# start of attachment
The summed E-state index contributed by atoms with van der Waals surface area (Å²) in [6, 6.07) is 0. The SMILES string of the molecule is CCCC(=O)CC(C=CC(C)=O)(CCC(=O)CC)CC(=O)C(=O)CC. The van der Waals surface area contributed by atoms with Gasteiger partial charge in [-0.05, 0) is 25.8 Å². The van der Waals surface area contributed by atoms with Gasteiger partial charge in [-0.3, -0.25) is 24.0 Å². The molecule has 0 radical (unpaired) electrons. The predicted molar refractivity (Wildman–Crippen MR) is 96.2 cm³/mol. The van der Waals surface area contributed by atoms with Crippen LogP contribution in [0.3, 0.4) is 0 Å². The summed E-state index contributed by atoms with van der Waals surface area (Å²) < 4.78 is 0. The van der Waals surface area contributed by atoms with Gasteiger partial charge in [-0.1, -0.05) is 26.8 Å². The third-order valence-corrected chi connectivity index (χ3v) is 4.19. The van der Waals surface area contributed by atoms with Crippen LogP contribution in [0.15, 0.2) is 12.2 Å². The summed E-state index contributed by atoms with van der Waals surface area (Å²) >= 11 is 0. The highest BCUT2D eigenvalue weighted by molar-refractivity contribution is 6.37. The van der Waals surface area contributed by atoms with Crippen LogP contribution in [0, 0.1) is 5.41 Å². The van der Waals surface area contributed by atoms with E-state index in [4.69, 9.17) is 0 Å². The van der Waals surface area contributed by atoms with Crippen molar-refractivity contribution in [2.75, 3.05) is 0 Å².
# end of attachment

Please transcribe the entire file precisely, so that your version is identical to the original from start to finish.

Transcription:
The summed E-state index contributed by atoms with van der Waals surface area (Å²) in [6, 6.07) is 0. The SMILES string of the molecule is CCCC(=O)CC(C=CC(C)=O)(CCC(=O)CC)CC(=O)C(=O)CC. The van der Waals surface area contributed by atoms with Gasteiger partial charge in [-0.05, 0) is 25.8 Å². The van der Waals surface area contributed by atoms with Gasteiger partial charge in [-0.3, -0.25) is 24.0 Å². The molecule has 0 radical (unpaired) electrons. The predicted molar refractivity (Wildman–Crippen MR) is 96.2 cm³/mol. The van der Waals surface area contributed by atoms with Crippen LogP contribution in [0.3, 0.4) is 0 Å². The summed E-state index contributed by atoms with van der Waals surface area (Å²) < 4.78 is 0. The van der Waals surface area contributed by atoms with Gasteiger partial charge in [-0.1, -0.05) is 26.8 Å². The third-order valence-corrected chi connectivity index (χ3v) is 4.19. The van der Waals surface area contributed by atoms with Crippen LogP contribution in [0.15, 0.2) is 12.2 Å². The summed E-state index contributed by atoms with van der Waals surface area (Å²) >= 11 is 0. The highest BCUT2D eigenvalue weighted by molar-refractivity contribution is 6.37. The van der Waals surface area contributed by atoms with Crippen LogP contribution in [0, 0.1) is 5.41 Å². The van der Waals surface area contributed by atoms with E-state index in [4.69, 9.17) is 0 Å². The van der Waals surface area contributed by atoms with Crippen molar-refractivity contribution in [2.75, 3.05) is 0 Å².